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Academic Teams

Grade    Homerooms

6Beasley, N Brown, Conway, Cooper, Demoratz, Dobrinski, Downer, Etheridge, Gorman, Graham, Greer, Gregory, Heizer, Mabie, McCarty, McKinnie, Snow, Squires, Vozzolo, Weed

7            AM Jones, Basilone, Colgate, Dodson, Evans, Graves, Hendelman, Kazio, Long, Luedtke, Maino, Milne, Mitchell, Roller, Starling, Strand, Waldrop, Yonce

8            Adams, Atkins, Barksdale, Borron, J Brown, Datovech, Falke, Horton, R Jones, Kossack, Libby, Lyon, McCay, Nachman, Newby, Wright


Academic Teams are a unique part of the middle school experience for each child. They enable students the opportunity to grow physically and mature academically under the caring and watchful eyes of not just one teacher, as in the elementary school experience, but under the professional eyes of a team of several teachers. Other elements of the teaming experience include the following points:
  • Teaming is an instructional organization in which two or more teachers pool their resources, interests, expertise, and knowledge of students, and jointly take responsibility for meeting a significant part of the instructional needs of the same group of students.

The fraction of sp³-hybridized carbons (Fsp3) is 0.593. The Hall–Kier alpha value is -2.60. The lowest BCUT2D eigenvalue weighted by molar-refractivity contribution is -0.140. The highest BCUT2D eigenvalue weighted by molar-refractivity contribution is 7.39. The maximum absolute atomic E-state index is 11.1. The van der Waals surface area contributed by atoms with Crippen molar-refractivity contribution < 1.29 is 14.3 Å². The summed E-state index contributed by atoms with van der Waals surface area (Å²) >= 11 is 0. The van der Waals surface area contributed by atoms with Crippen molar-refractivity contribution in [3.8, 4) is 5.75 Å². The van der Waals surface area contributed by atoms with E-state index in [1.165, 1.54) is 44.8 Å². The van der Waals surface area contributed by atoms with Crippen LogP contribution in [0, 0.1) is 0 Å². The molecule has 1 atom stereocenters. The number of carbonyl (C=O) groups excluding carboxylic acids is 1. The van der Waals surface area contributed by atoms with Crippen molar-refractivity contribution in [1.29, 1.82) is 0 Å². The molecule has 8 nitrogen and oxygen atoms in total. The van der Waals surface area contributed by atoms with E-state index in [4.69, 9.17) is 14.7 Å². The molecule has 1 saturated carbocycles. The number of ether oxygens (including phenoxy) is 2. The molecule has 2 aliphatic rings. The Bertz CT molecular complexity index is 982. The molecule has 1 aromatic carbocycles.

• Teaming offers support and aid in attempts to provide better instruction and classroom management.

  • Teaming allows for wider use of expertise and the special talents of different teachers.

  • Teaming gives students and teachers the feeling of belonging to a small group of teachers which has common goals and whose members are supportive of each other.

  • Teaming requires a common group of students who are assigned to a common group of teachers who share a common planning time.

  • Teaming improves school discipline and student behavior.

  • Teaming holds the instructional program together on a day-to-day operational basis. It is not the elimination of departments. Departments are needed to assure that there is a consistency in the curriculum

  • Teaming results in a more productive classroom/school environment. It has a potential for dealing with affective areas (human relations, responsibility, citizenship, etc.) in which middle school students have needs.

  • Teaming permits the correlation of subject matter content and concepts through planned repetition and reinforcement.

  • Teaming provides the opportunity to share ideas, plans, student information, and classroom observations.